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Version: 3.3


Koin Annotations allow to declare the same kind of definitions as the regular Koin DSL, but with annotations. Just tag your class with the needed annotation, and it will generate everything for you!

For example the equivalent to single { MyComponent(get()) } DSL declaration, is just done by tagging with @Single like this:

class MyComponent(val myDependency : MyDependency)

Koin Annotations keep the same semantic as the Koin DSL. You can declare your components with the following definitions:

  • @Single - singleton instance (declared with single { } in DSL)
  • @Factory - factory instance. For instances recreated each time you need an instance. (declared with factory { } in DSL)
  • @KoinViewModel - Android ViewModel instance (declared with viewModel { } in DSL)

For Scopes, check the Declaring Scopes section.

Automatic or Specific Binding

When declaring a component, all detected "bindings" (associated supertypes) will be already prepared for you. For example, the following definition:

class MyComponent(val myDependency : MyDependency) : MyInterface

Koin will declare that your MyComponent component is also tied to MyInterface. The DSL equivalent is single { MyComponent(get()) } bind MyInterface::class.

Instead of letting Koin detect things for you, you can also specify what type you really want to bind with the binds annotation parameter:

@Single(binds = [MyBoundType::class])

Nullable Dependencies

If your component is using nullable dependency, don't worry it will be handled automatically for you. Keep using your definition annotation, and Koin will guess what to do:

class MyComponent(val myDependency : MyDependency?)

The generated DSL equivalent will be single { MyComponent(getOrNull()) }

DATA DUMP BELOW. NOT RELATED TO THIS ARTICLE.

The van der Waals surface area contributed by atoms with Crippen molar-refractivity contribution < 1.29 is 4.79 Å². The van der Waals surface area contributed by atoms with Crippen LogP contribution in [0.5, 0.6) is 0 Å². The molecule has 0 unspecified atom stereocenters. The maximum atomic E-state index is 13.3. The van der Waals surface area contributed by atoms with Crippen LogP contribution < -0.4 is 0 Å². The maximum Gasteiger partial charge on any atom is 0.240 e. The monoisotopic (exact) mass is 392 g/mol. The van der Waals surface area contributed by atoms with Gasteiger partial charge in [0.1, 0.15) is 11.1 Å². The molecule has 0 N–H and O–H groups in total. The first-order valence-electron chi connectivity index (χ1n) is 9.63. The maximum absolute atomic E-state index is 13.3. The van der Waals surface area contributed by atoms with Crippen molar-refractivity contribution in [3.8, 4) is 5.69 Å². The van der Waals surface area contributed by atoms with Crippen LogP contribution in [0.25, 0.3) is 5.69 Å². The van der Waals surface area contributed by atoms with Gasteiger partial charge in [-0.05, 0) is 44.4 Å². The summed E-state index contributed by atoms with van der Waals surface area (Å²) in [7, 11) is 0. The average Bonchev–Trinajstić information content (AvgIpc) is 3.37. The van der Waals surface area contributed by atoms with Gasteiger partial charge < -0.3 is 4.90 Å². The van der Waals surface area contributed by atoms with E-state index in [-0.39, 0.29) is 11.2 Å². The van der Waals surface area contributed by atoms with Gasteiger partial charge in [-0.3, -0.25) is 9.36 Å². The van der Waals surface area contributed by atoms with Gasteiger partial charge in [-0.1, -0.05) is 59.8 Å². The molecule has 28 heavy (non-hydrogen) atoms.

Note that this also works for injected Parameters and properties

Qualifier with @Named

You can add a "name" to definition (also called qualifier), to make distinction between several definitions for the same type, with the @Named annotation:

class LoggerInMemoryDataSource : LoggerDataSource

class LoggerLocalDataSource(private val logDao: LogDao) : LoggerDataSource

When resolving a dependency, just use the qualifier with named function:

val logger: LoggerDataSource by inject(named("InMemoryLogger"))

Injected Parameters with @InjectedParam

You can tag a constructor member as "injected parameter", which means that the dependency will be passed in the graph when calling for resolution.

For example:

class MyComponent(@InjectedParam val myDependency : MyDependency)

Then you can call your MyComponent and pass a instance of MyDependency:

val m = MyDependency
// Resolve MyComponent while passing MyDependency
koin.get<MyComponent> { parametersOf(m) }

The generated DSL equivalent will be single { params -> MyComponent(params.get()) }

Properties with @Property

To resolve a Koin property in your definition, just tag a constructor member with @Property. Ths is will resolve the Koin property thanks to the value passed to the annotation:

class MyComponent(@Property("my_key") val myProperty : String)

The generated DSL equivalent will be single { MyComponent(getProperty("my_key")) }

Declaring Scopes with @Scope

You can declare definition inside a scope, by using the @Scope annotation. The target scope can be specified as a class, or a name:

// scope by type
class MyComponent

// scope by name
@Scope(name = "MyScopeName")
class MyComponent

The generated DSL equivalent will be:

scope<MyScope> {
scoped { MyComponent() }
// or
scope(named("MyScopeName")) {
scoped { MyComponent() }

You can cumulate @Factory or @KoinViewModel, to specify a scoped Factory or a ViewModel. Also you can use the @Scoped annotation to let define specific bindings on a @Scope tagged components.